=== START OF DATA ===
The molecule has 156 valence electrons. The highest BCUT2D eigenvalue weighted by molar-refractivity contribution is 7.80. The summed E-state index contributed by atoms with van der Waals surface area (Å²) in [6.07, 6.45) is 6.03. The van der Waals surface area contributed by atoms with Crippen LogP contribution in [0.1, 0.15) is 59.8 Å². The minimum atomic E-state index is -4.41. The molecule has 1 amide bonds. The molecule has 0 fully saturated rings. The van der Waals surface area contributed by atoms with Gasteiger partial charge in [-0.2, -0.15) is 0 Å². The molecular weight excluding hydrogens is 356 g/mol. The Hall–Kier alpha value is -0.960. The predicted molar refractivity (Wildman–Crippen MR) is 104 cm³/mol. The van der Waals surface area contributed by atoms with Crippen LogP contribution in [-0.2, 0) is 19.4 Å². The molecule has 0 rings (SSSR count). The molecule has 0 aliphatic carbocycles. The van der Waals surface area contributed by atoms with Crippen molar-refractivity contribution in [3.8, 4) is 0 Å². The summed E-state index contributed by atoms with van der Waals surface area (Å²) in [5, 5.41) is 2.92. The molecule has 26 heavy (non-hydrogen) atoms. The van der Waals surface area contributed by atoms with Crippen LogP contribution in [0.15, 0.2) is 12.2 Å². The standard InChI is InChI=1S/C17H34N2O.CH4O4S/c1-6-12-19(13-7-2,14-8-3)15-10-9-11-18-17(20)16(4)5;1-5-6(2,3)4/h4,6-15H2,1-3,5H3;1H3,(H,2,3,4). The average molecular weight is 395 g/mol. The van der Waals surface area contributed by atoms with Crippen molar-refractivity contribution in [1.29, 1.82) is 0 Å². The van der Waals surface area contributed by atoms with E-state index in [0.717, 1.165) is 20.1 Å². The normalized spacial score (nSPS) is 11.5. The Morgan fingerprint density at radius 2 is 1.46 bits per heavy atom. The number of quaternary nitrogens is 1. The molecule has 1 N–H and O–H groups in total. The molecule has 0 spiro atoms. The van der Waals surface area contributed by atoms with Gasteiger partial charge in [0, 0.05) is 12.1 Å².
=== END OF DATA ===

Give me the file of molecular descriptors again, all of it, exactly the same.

The molecule has 156 valence electrons. The highest BCUT2D eigenvalue weighted by molar-refractivity contribution is 7.80. The summed E-state index contributed by atoms with van der Waals surface area (Å²) in [6.07, 6.45) is 6.03. The van der Waals surface area contributed by atoms with Crippen LogP contribution in [0.1, 0.15) is 59.8 Å². The minimum atomic E-state index is -4.41. The molecule has 1 amide bonds. The molecule has 0 fully saturated rings. The van der Waals surface area contributed by atoms with Gasteiger partial charge in [-0.2, -0.15) is 0 Å². The molecular weight excluding hydrogens is 356 g/mol. The Hall–Kier alpha value is -0.960. The predicted molar refractivity (Wildman–Crippen MR) is 104 cm³/mol. The van der Waals surface area contributed by atoms with Crippen LogP contribution in [-0.2, 0) is 19.4 Å². The molecule has 0 rings (SSSR count). The molecule has 0 aliphatic carbocycles. The van der Waals surface area contributed by atoms with Crippen molar-refractivity contribution in [3.8, 4) is 0 Å². The summed E-state index contributed by atoms with van der Waals surface area (Å²) in [5, 5.41) is 2.92. The molecule has 26 heavy (non-hydrogen) atoms. The van der Waals surface area contributed by atoms with Crippen LogP contribution in [0.15, 0.2) is 12.2 Å². The standard InChI is InChI=1S/C17H34N2O.CH4O4S/c1-6-12-19(13-7-2,14-8-3)15-10-9-11-18-17(20)16(4)5;1-5-6(2,3)4/h4,6-15H2,1-3,5H3;1H3,(H,2,3,4). The average molecular weight is 395 g/mol. The van der Waals surface area contributed by atoms with Crippen molar-refractivity contribution in [1.29, 1.82) is 0 Å². The van der Waals surface area contributed by atoms with E-state index in [0.717, 1.165) is 20.1 Å². The normalized spacial score (nSPS) is 11.5. The Morgan fingerprint density at radius 2 is 1.46 bits per heavy atom. The number of quaternary nitrogens is 1. The molecule has 1 N–H and O–H groups in total. The molecule has 0 spiro atoms. The van der Waals surface area contributed by atoms with Gasteiger partial charge in [0, 0.05) is 12.1 Å².